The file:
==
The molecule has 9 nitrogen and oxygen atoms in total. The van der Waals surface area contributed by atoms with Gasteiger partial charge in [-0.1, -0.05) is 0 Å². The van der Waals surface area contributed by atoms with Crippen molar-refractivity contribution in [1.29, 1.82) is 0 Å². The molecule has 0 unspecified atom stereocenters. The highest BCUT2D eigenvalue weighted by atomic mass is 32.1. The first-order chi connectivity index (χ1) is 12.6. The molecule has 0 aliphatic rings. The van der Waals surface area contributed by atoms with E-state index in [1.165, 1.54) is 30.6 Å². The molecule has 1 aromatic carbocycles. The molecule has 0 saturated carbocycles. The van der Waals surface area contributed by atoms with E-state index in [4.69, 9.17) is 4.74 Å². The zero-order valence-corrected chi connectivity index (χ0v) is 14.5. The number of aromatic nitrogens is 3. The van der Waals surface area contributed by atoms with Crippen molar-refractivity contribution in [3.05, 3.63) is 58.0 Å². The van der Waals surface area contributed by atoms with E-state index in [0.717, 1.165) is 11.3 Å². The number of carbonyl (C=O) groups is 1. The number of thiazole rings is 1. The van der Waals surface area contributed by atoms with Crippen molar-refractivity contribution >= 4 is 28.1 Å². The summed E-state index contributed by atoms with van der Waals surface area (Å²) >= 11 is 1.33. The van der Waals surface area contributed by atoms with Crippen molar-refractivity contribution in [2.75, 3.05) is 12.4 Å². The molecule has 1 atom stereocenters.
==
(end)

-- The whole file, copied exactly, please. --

The molecule has 9 nitrogen and oxygen atoms in total. The van der Waals surface area contributed by atoms with Gasteiger partial charge in [-0.1, -0.05) is 0 Å². The van der Waals surface area contributed by atoms with Crippen molar-refractivity contribution in [1.29, 1.82) is 0 Å². The molecule has 0 unspecified atom stereocenters. The highest BCUT2D eigenvalue weighted by atomic mass is 32.1. The first-order chi connectivity index (χ1) is 12.6. The molecule has 0 aliphatic rings. The van der Waals surface area contributed by atoms with E-state index in [1.165, 1.54) is 30.6 Å². The molecule has 1 aromatic carbocycles. The molecule has 0 saturated carbocycles. The van der Waals surface area contributed by atoms with E-state index in [4.69, 9.17) is 4.74 Å². The zero-order valence-corrected chi connectivity index (χ0v) is 14.5. The number of aromatic nitrogens is 3. The van der Waals surface area contributed by atoms with Crippen molar-refractivity contribution in [3.05, 3.63) is 58.0 Å². The van der Waals surface area contributed by atoms with E-state index in [0.717, 1.165) is 11.3 Å². The number of carbonyl (C=O) groups is 1. The number of thiazole rings is 1. The van der Waals surface area contributed by atoms with Crippen molar-refractivity contribution >= 4 is 28.1 Å². The summed E-state index contributed by atoms with van der Waals surface area (Å²) >= 11 is 1.33. The van der Waals surface area contributed by atoms with Crippen molar-refractivity contribution in [2.75, 3.05) is 12.4 Å². The molecule has 1 atom stereocenters.